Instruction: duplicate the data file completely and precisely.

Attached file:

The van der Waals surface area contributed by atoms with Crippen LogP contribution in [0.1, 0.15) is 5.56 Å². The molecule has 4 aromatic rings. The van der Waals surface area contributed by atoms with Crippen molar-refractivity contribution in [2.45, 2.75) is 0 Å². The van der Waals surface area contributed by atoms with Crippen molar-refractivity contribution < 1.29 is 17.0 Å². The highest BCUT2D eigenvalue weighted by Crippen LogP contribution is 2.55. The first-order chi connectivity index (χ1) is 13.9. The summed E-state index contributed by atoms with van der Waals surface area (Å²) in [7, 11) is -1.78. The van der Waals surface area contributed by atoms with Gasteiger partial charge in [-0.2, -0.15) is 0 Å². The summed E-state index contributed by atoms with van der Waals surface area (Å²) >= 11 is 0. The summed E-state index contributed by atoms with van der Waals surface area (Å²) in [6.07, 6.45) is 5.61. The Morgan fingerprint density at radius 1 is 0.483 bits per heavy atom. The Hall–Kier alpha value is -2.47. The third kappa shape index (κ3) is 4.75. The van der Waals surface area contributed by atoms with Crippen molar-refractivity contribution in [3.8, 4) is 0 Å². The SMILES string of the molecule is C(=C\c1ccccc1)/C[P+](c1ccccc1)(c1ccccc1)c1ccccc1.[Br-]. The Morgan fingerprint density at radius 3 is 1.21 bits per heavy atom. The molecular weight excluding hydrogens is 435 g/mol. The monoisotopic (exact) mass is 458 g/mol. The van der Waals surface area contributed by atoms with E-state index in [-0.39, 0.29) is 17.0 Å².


The van der Waals surface area contributed by atoms with Crippen LogP contribution in [0.1, 0.15) is 5.56 Å². The molecule has 4 aromatic rings. The van der Waals surface area contributed by atoms with Crippen molar-refractivity contribution in [2.45, 2.75) is 0 Å². The van der Waals surface area contributed by atoms with Crippen molar-refractivity contribution < 1.29 is 17.0 Å². The highest BCUT2D eigenvalue weighted by Crippen LogP contribution is 2.55. The first-order chi connectivity index (χ1) is 13.9. The summed E-state index contributed by atoms with van der Waals surface area (Å²) in [7, 11) is -1.78. The van der Waals surface area contributed by atoms with Gasteiger partial charge in [-0.2, -0.15) is 0 Å². The summed E-state index contributed by atoms with van der Waals surface area (Å²) >= 11 is 0. The summed E-state index contributed by atoms with van der Waals surface area (Å²) in [6.07, 6.45) is 5.61. The Morgan fingerprint density at radius 1 is 0.483 bits per heavy atom. The Hall–Kier alpha value is -2.47. The third kappa shape index (κ3) is 4.75. The van der Waals surface area contributed by atoms with Crippen molar-refractivity contribution in [3.8, 4) is 0 Å². The SMILES string of the molecule is C(=C\c1ccccc1)/C[P+](c1ccccc1)(c1ccccc1)c1ccccc1.[Br-]. The Morgan fingerprint density at radius 3 is 1.21 bits per heavy atom. The molecular weight excluding hydrogens is 435 g/mol. The monoisotopic (exact) mass is 458 g/mol. The van der Waals surface area contributed by atoms with E-state index in [-0.39, 0.29) is 17.0 Å².